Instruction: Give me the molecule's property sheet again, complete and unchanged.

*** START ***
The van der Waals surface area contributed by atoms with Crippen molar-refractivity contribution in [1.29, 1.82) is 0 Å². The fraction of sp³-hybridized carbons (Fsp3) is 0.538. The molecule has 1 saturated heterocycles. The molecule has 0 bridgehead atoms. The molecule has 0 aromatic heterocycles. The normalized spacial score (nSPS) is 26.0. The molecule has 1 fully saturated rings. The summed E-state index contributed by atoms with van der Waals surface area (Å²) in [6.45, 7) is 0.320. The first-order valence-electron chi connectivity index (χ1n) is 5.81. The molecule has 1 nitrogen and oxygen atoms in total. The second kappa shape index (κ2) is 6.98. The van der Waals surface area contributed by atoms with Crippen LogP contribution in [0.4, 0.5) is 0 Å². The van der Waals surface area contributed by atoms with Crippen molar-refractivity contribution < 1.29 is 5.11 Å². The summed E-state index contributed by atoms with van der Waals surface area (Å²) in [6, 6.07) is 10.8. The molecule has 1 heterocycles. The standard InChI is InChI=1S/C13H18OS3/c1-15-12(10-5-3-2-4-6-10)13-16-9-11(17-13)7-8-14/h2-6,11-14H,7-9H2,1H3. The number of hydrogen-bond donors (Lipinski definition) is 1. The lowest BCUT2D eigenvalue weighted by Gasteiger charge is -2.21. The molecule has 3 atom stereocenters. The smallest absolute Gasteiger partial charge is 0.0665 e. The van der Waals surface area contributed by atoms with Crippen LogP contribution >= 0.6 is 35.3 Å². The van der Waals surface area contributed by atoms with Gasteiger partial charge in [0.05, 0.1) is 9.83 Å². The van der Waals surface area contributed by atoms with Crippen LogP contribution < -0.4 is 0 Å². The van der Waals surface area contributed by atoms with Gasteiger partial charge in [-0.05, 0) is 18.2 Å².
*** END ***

The van der Waals surface area contributed by atoms with Crippen molar-refractivity contribution in [1.29, 1.82) is 0 Å². The fraction of sp³-hybridized carbons (Fsp3) is 0.538. The molecule has 1 saturated heterocycles. The molecule has 0 bridgehead atoms. The molecule has 0 aromatic heterocycles. The normalized spacial score (nSPS) is 26.0. The molecule has 1 fully saturated rings. The summed E-state index contributed by atoms with van der Waals surface area (Å²) in [6.45, 7) is 0.320. The first-order valence-electron chi connectivity index (χ1n) is 5.81. The molecule has 1 nitrogen and oxygen atoms in total. The second kappa shape index (κ2) is 6.98. The van der Waals surface area contributed by atoms with Crippen LogP contribution in [0.4, 0.5) is 0 Å². The van der Waals surface area contributed by atoms with Crippen molar-refractivity contribution < 1.29 is 5.11 Å². The summed E-state index contributed by atoms with van der Waals surface area (Å²) in [6, 6.07) is 10.8. The molecule has 1 heterocycles. The standard InChI is InChI=1S/C13H18OS3/c1-15-12(10-5-3-2-4-6-10)13-16-9-11(17-13)7-8-14/h2-6,11-14H,7-9H2,1H3. The number of hydrogen-bond donors (Lipinski definition) is 1. The lowest BCUT2D eigenvalue weighted by Gasteiger charge is -2.21. The molecule has 3 atom stereocenters. The smallest absolute Gasteiger partial charge is 0.0665 e. The van der Waals surface area contributed by atoms with Crippen LogP contribution >= 0.6 is 35.3 Å². The van der Waals surface area contributed by atoms with Gasteiger partial charge in [0.05, 0.1) is 9.83 Å². The van der Waals surface area contributed by atoms with Crippen LogP contribution < -0.4 is 0 Å². The van der Waals surface area contributed by atoms with Gasteiger partial charge in [-0.05, 0) is 18.2 Å².